My Donegal Garden – Autumn Hues

My Donegal garden is slowing down towards it’s winter sleep, and the bright rainbow of colours in the borders has been replaced with more subtle shades.

Rosa glauca

Rosa glauca has an abundance of rosehips. However, she is in dire need of a good hard prune as does her neighbour Clematis jackmannii.  Both will thank me for it.


Kaffir Lilies

Kaffir Lilies provide a glorious burst of burnt orange, while many of their neighbour’s blooms have long since faded.




A pot of Geraniums lifts my spirits, as does a yellow Pilgrim Rose.


Echinops ritro and Lychnis coronaria

Spiky blue Echinops ritro and cerise Lychnis coronaria are still in flower next to my pond, which has remained full after August’s heavy downpours.

Happily, I missed most of the rain, while enjoying the more sunny climes of Scotland.


Sedum “Autumn Joy”

On the other side of my wild goose sculpture Sedum “Autumn Joy” is smiling in shades of purple and pink.



A number of Fuschia grace my garden. The pale pink species is particularly prolific.


Agapanthus bought on holiday in Madeira, has a few petals remaining. One brave blue bloom survives among nine white. The neighbouring pots of blue Viola were very happy to have a blue friend!


Fox and Cubs

In the front garden, I have allowed orange Fox and Cubs to thrive. However, they sometimes get a bit over enthusiastic.



An orange berried Rowan tree watches over them from above.


Ten Years A Garden

My Donegal garden has just celebrated its tenth anniversary. You can see a before picture below:

garden before makeover

The Makeover Continues…

Over the winter, I will be removing the wooden edging from some of my borders and replacing it with stone. I will share the before and after pictures with you next spring.

If you enjoyed this post, you might like some of my other monthly garden posts.

Brigid P. Gallagher is a retired natural medicines therapist, passionate organic gardener and author of “Watching the Daisies- Life lessons on the Importance of Slow,” a holistic memoir dedicated to the art of mindfulness and healing from debilitating illness.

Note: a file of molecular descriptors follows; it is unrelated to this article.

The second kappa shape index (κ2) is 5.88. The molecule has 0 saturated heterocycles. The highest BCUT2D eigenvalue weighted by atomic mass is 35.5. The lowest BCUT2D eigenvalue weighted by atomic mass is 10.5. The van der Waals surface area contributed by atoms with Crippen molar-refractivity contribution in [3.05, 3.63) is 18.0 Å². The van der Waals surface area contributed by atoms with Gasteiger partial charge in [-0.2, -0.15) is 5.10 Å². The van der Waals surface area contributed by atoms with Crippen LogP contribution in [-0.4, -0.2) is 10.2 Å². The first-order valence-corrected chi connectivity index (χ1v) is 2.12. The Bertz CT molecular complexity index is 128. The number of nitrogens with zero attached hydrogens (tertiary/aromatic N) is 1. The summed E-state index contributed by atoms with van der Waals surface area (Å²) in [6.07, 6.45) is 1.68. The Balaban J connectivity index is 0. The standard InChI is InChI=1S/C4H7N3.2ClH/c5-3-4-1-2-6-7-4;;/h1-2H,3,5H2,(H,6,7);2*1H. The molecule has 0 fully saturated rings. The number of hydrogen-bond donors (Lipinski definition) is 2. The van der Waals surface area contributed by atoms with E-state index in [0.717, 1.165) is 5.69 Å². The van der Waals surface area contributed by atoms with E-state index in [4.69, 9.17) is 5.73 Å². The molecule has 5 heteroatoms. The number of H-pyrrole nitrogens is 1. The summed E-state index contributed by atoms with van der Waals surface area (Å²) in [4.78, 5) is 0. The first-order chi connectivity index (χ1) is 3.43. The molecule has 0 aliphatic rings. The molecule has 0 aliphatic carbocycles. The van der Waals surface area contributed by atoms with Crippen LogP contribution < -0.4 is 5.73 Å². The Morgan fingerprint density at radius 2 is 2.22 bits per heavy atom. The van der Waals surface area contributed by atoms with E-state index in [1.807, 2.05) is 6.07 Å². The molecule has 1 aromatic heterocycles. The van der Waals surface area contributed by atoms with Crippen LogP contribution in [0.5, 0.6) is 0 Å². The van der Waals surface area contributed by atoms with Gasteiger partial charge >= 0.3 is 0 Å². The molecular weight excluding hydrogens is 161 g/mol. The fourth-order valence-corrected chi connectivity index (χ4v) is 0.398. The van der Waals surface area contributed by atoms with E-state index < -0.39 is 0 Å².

1. You have really made a beautiful garden in ten years. What a transformation. It is quite a big plot of land, you have put in a lot of hard work. You garden is beautiful.

    The sedum Autumn joy, does it last winter and when can you plant it? I want to create some winter interest.

    Your efforts in your garden are inspirational.


    • Thank you Bella. It was a big job at the start laying out the beds and paths, and bringing in top soil. I had help from a cousin’s husband who did all the hard work.
      The sedum will flower over late summer and well into autumn. However, it dies back over winter, but does come back up in spring. The flowers come out at the end of summer. You can plant it anytime now or in April/May. The bees love it.

      Liked by 1 person

  2. Thank you so much for sharing your blog. Your garden looks amazing. I’m a therapist and believe gardening and tending flowers/plants to be one of the greatest mind relaxants in existence. You have such a wonderful eye for colour and all in one beautiful space. I really look forward to more of your posts please keep them coming thank you once again. Julie x

    Liked by 1 person

    • Hi Julie, I am with you on the therapeutic power of gardening. It has been a lifesaver for me. I love colour and the first therapy I studied was colour healing. I also love interior design. Nice to meet you. x


  3. Such a beautiful garden, I always love seeing your photos. It’s a shame to see plants fading and dying with the turn of autumn and winter. A lot in my garden are taking a turn for the worse. But you’ve still got a few hardy ones that are vibrant and lush as usual which is lovely to see!
    Caz xx

    Liked by 1 person

  4. I’m sure you’ve put a lot of work into your garden, but mostly I can see a lot of love, it’s beautiful. Is that fruit that you can eat on the orange berried Rowan tree? happy 10th anniversary ❤

    Liked by 1 person

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